You might think the days of the small neighborhood grocery are numbered, now that the Mifflin Street Co-op is gone and the national chain Trader Joe's has moved into a space formerly occupied by a local food store. But the Regent Market Cooperative, 2136 Regent St., is struggling to keep alive the tradition of the small, community-based store.
"We're aware of the competition we face," says general manager Jim Huberty. "People have choices of where they want to shop, and we need to keep ourselves among the choices."
Huberty can't say for certain how Mifflin's closing and Trader Joe's opening have affected sales so far. "It's really more anecdotal evidence right now," he says. "People tell us that they used to shop at Mifflin and want to continue to support local stores, and other people say that Trader Joe's is not meeting all of their needs."
The space currently occupied by the Regent Market has been a grocery store since 1924, when Carl E. Hommel Sr., a former dining car supervisor for the Ringling Bros. circus, joined his brothers in opening the Universal Grocery and Randall Market Meats. For many years the storefront housed a Super IGA, and the grocery was perhaps best known during its years under longtime owner Joe Heggestad. The co-op opened in 1998.
Keeping the Regent Market Cooperative financially afloat has been a challenge from the beginning. A drop in sales last year prompted a pledge drive to raise $40,000, which would provide the store with the operating capital to pay off some credit card debt and short-term loans. The drive ends in two weeks, and Huberty says the store is unlikely to reach its goal. But, he says, market employees are working to position the business to be less reliant on fund-raising.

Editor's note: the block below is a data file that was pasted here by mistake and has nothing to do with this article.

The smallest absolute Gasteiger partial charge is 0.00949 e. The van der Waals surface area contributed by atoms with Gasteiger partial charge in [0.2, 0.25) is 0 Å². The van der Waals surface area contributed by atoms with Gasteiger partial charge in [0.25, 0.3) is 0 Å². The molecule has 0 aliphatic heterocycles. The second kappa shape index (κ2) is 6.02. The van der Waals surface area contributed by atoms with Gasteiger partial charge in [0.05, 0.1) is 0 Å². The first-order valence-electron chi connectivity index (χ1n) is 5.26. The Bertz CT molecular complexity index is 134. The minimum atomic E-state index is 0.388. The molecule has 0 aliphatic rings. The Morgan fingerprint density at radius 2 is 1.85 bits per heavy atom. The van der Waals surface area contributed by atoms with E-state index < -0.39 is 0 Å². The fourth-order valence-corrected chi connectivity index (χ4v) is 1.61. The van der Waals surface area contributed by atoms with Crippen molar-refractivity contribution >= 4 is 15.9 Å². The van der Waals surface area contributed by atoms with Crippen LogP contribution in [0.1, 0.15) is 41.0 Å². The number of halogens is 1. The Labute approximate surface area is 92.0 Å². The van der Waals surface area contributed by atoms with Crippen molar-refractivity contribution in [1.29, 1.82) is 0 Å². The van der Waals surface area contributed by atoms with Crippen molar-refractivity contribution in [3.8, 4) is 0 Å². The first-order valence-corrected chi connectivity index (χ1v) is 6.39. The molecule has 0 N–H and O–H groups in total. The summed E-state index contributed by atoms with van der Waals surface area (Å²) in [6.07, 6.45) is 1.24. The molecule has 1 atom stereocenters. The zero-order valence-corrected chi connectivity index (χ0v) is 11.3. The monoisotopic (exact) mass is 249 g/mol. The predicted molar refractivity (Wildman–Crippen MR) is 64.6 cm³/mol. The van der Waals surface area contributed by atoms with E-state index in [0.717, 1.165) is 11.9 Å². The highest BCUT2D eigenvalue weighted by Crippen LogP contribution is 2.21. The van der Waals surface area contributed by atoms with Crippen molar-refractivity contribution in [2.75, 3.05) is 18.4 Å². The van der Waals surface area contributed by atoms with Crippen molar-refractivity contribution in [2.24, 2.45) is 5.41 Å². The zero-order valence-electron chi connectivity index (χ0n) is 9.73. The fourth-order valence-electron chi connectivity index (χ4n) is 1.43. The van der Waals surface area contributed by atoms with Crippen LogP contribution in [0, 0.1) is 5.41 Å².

"We are really focused on the business operations right now, finding ways to increase efficiency and to provide shoppers with what they need in the space available," says Huberty.
And that space is at a premium. At around 1,100 square feet, the Regent Market Cooperative is roughly one-eighth the size of the Willy Street Co-op, a store that has itself been looking to grow to meet customer needs. Willy Street employees have been working closely with Regent Market staff to provide support and advice as they move forward.
When the Mifflin co-op closed, the Regent Market began actively soliciting shoppers who had formerly done business there. Five housing co-ops have since established a relationship with the Regent Market. The market is also striving to develop more connections with local producers and growers as an active member of the Dane County Buy Local Initiative.
Despite the challenges facing a small store in a competitive grocery climate, Huberty is encouraged by the support the Regent Market has received from the community.
"We really are the neighborhood store in every sense of the phrase," says Huberty. "The neighborhood is important to us, and we are important to this Regent-area neighborhood. It isn't us versus them. It's us and them."